Gender Dimensions of Community-Based Management of Marine Protected Areas (MPAs) in Siquijor, Philippines

Barbara Clabots
Published: 20 February 2017
Last edited: 02 October 2020
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Through interviews and focus group discussions with women and men in communities, this solution identified gender dimensions of MPA management in the villages of Maite, Bino-ongan, and Caticugan in Siquijor, Philippines. This helped to identify opportunities for gender mainstreaming in MPAs; inform organizations and agencies involved in coastal area funding and management of best practices, and empower women and recognize them for their important roles in MPA management.


Southeast Asia
Scale of implementation
Coral reef
Marine and coastal ecosystems
Gender mainstreaming
Local actors
Protected and conserved areas governance
Protected and conserved areas management planning
Lack of alternative income opportunities
Changes in socio-cultural context
Lack of public and decision maker’s awareness
Poor governance and participation
Sustainable development goals
SDG 5 – Gender equality
SDG 11 – Sustainable cities and communities
Aichi targets
Target 6: Sustainable management of aquatic living resources
Target 11: Protected and conserved areas


Siquijor, Central Visayas, Philippines


A primary challenge of MPAs in the Philippines is poaching and in many areas women are frequent poachers. This poaching undermines the goals of the MPAs that have been primarily agreed upon by fishermen. The approaches used in this analysis help to identify why this poaching happens and ways to address community needs through alternative income generation or other strategies. In some areas, such as Caticugan, fishermen remain resistant to including women in MPA management due to outdated and unequal gender stereotypes. Using the findings from this analysis, local NGOs and international development agencies can begin to shift perceptions of gender stereotypes through context-specific interventions to highlight the important role women play and the potential they have to contribute to MPA management.


The beneficiaries are primarily the immediate community of the MPA. As more women were included in an MPA, they personally experienced social and economic empowerment.

How do the building blocks interact?

As men involved in fishing are often out to sea for long periods and are not always available or willing to participate in MPA management, women’s management is crucial to maintaining and sustaining MPAs. Women are able to monitor the MPA while men are out fishing and can earn income through tourism and sale of items if income-generating opportunities are fostered in MPAs. This will not only help highlight the important and extensive roles women hold in the management of natural resources but will also empower them socially and economically, helping to change perceptions of gender on a local level.


The interviews and focus groups revealed numerous gender issues and opportunities in MPA management in the Philippines that provide several insights for MPA management policies to be more gender-responsive: (1) Male-dominated MPA management is not representative of the key roles women hold in MPAs. The success of MPA management is dependent on community cooperation. (2) As women gain access to information, resources, and power, they can suffer from an initial increase in domestic violence. Increasing women’s empowerment should be accompanied by supporting the social acceptance of changing gender roles. (3) There are often no mechanisms to ensure males do not usurp benefits of female-run MPAs. Local fishermen benefit from increased catch even if they do not participate in MPA management. Mechanisms need to be established to ensure women’s time and resources are not exploited. (4) Monitoring and evaluations often do not measure the impact of MPAs on women. There is a need for gender-sensitive MPA evaluation metrics to promote effective planning and implementation in MPA management. (5) MPA management objectives are not explicitly related to women’s needs and objectives limit the natural resources available to women. Considering the needs and priorities of women and men in MPA establishment and management is crucial to community cooperation and MPA long-term success.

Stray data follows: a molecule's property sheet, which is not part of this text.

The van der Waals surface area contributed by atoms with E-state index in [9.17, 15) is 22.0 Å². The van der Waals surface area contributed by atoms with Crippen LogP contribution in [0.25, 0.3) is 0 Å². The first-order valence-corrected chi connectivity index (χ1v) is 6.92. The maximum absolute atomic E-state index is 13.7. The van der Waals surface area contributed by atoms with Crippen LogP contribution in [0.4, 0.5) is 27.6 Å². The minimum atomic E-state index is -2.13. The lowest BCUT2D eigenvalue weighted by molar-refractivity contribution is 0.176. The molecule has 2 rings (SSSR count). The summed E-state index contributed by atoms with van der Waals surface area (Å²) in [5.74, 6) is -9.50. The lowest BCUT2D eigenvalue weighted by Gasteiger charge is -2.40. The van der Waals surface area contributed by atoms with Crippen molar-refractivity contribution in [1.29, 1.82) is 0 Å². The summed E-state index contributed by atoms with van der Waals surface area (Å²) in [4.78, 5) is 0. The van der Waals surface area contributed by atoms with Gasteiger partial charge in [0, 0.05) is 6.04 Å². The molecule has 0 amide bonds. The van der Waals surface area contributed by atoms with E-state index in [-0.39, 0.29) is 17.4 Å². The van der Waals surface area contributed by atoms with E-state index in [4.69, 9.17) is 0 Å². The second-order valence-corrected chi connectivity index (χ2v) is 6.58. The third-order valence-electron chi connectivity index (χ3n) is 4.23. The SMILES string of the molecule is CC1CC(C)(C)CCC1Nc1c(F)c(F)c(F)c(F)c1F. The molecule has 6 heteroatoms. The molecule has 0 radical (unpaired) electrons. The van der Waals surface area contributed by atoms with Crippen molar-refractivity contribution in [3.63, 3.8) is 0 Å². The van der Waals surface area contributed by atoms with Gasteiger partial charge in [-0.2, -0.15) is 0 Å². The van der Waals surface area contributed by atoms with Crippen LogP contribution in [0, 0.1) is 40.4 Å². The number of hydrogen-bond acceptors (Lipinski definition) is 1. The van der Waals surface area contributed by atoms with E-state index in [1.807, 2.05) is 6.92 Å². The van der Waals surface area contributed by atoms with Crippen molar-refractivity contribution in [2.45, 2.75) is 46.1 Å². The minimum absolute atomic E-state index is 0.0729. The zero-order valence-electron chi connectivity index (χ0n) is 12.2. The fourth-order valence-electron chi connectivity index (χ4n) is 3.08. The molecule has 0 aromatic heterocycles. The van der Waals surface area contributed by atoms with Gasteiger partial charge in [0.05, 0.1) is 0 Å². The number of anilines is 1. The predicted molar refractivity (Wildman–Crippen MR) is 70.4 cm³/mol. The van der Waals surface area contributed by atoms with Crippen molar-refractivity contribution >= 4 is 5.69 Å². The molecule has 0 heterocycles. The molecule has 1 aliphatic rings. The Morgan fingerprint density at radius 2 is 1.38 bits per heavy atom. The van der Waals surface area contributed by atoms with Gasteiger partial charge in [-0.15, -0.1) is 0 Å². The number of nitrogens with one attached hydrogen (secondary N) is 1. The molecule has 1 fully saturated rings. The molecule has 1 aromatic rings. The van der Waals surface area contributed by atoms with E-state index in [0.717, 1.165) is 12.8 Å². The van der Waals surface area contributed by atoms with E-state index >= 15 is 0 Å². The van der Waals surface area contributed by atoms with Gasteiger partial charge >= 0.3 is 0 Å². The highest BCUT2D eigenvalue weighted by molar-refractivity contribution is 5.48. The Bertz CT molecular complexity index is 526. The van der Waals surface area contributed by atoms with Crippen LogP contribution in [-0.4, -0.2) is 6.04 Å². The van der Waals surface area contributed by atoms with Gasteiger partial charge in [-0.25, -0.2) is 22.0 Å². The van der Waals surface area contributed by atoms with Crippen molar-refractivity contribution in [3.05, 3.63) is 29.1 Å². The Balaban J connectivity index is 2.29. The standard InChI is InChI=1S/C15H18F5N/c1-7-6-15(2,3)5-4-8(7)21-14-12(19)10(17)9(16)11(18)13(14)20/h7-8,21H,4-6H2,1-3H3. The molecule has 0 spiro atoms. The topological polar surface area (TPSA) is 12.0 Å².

Barbara Clabots
Women in Maite and Bino-ongan claim they are only “simple housewives,” a common self-perception of Filipinas. However, the interviews and focus groups conducted through this analysis reveal that women in these communities are much more than their modest claims. In Maite, women’s social networks strengthened the MPA, organized a way to generate income while still preserving the marine ecosystem and spread information about MPA policies to build community support. Perhaps best stated by the Maite MPA President: “Women are powerful nowadays, we can make an organization without men! We can do things done by men!” Maite women supported and educated Bino-ongan women about MPA monitoring, enforcement and income producing opportunities through sustainable dive tourism. A woman from Bino-ongan reflected on the motivation from Maite women, “They shared their knowledge in making the sanctuary…they in Maite helped us.” These personal networks—driven and maintained by women—are crucial to the long-term success of MPAs. Indeed, these stories provide an insight into the connections women build and the power they hold to be active and effective agents of change in MPA management.

Contributed by

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Barbara Clabots University of Washington

Other contributors

Clabots Consulting
Michelle Baird
Coastal Conservation and Education Foundation